Labor-friendly laws promote local economic growth
By Blaine Friedlander
States with politically conservative leadership have productive workers, but anti-union state laws tamp down employee earnings without promoting local economic growth, according to new Cornell research published in the Cambridge Journal of Regions, Economy and Society.
Mildred Warner, M.S. ’85, Ph.D. ‘97, professor of city and regional planning in the College of Architecture, Art and Planning, shows that state laws designed to hinder union activity and indulge corporate entities do not enhance economic productivity.
“We find that where state policy is captured by corporate interests, this undermines inclusive growth,” Warner said. “These interests see union and city power as a threat, which is why there are groups like the American Legislative Exchange Council, for example, focused on crafting state laws that erode labor protections and enhance corporate interests.”
The paper, “Productivity Divergence: State Policy, Corporate Capture and Labor Power,” written with co-author Yuanshuo Xu, M.R.P. ’13, Ph.D. ‘19, assistant professor at Zhejiang University, Hangzhou, China, published online Jan. 29. According to the Economic Policy Institute, from 1979 to 2018, overall worker productivity in the U.S. economy increased by 70%, while the compensation for a typical worker rose by only 12%.
Why have workers failed to benefit from overall gains in productivity? Economic structure, population characteristics and public policy all play a role.
“Some states and cities have tried to address this divergence between rising productivity and lagging compensation,” Warner said.
But there is push back: For example, when the City of Birmingham, Alabama, passed a higher minimum wage law in 2016, the state legislature countered by passing a law based on a model bill provided by the American Legislative Exchange Council, called the Living Wage Mandate Preemption Act, which restricted labor benefits for individuals, Warner said.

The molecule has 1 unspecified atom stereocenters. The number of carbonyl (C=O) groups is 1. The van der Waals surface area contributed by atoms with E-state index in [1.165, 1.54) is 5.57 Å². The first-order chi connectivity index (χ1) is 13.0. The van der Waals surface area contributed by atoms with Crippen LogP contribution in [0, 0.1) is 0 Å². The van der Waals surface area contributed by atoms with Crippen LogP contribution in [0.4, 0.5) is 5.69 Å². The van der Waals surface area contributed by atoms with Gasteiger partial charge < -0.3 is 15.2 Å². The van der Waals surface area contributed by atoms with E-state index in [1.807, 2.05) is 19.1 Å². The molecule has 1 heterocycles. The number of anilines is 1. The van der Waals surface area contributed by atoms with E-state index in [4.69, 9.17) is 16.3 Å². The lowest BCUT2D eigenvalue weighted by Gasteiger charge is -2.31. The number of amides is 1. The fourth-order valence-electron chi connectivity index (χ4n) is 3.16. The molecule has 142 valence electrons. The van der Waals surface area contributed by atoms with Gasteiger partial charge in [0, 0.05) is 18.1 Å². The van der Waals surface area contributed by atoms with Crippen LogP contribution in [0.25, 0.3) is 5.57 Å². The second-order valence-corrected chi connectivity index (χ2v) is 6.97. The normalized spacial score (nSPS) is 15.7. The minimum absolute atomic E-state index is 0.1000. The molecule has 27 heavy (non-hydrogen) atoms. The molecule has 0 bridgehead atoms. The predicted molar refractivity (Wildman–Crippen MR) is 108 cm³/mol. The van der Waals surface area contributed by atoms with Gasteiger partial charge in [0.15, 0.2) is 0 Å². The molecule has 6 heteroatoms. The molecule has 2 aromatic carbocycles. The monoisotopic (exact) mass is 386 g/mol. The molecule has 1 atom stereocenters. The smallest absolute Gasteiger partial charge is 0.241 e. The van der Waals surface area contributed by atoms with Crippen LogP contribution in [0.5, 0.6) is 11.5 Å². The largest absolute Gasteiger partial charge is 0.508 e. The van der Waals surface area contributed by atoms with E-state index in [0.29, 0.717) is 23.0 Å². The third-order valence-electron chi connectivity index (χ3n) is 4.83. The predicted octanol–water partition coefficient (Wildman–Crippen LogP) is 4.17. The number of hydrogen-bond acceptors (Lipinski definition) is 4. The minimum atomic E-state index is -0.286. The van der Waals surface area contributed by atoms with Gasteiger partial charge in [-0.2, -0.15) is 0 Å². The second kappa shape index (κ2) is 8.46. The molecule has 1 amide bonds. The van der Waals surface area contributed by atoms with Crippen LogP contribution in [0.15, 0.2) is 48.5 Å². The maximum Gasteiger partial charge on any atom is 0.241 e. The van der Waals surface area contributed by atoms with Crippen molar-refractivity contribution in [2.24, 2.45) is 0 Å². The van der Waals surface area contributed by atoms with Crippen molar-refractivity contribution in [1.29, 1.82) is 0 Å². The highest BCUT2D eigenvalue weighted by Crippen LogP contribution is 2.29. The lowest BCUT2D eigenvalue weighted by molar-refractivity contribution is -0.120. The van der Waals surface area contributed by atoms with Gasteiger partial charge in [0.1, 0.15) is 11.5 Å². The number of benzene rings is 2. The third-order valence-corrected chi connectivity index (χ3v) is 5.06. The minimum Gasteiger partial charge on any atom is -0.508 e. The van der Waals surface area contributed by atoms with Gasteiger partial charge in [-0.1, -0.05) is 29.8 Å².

Warner and Xu assembled models for all counties throughout the U.S. and found labor returns (how much money people earn) are higher in states with higher unionization, and lower in states where legislation is more captured by corporate interests, she said.
Labor power is weaker in the U.S. than in the European Union. “The anti-union political environment in the U.S. is longstanding,” Warner said, “especially in the South, as reflected by right-to-work laws by constraining unions’ ability to organize and collect dues.”
Unionization rates in the U.S. have declined for decades. “Unionization is highest in the public sector, but this has been challenged by state and local austerity since the recession in 2008-09,” Warner said.
Warner said that the role of the federal government is to provide funds to states and local governments to support critical public services, such as schools and roads. A good example of this is the recent $1.9 trillion COVID-19 economic stimulus package, signed into law March 11 by President Joe Biden.
“While the federal government can play a redistributive role, as with the recent COVID relief package, this is less likely in states that have more corporate influence in their legislative policymaking,” said Warner. “This suggests the key to inclusive growth may rest with more balanced power between corporate and labor interests at the state level.”
While the coalition between corporate interests and state legislatures is aimed at taming city-regions and reducing labor’s collective bargaining power, Warner said, “In the new political economy of place, the corporate interests undermine the potential for inclusive economic growth.”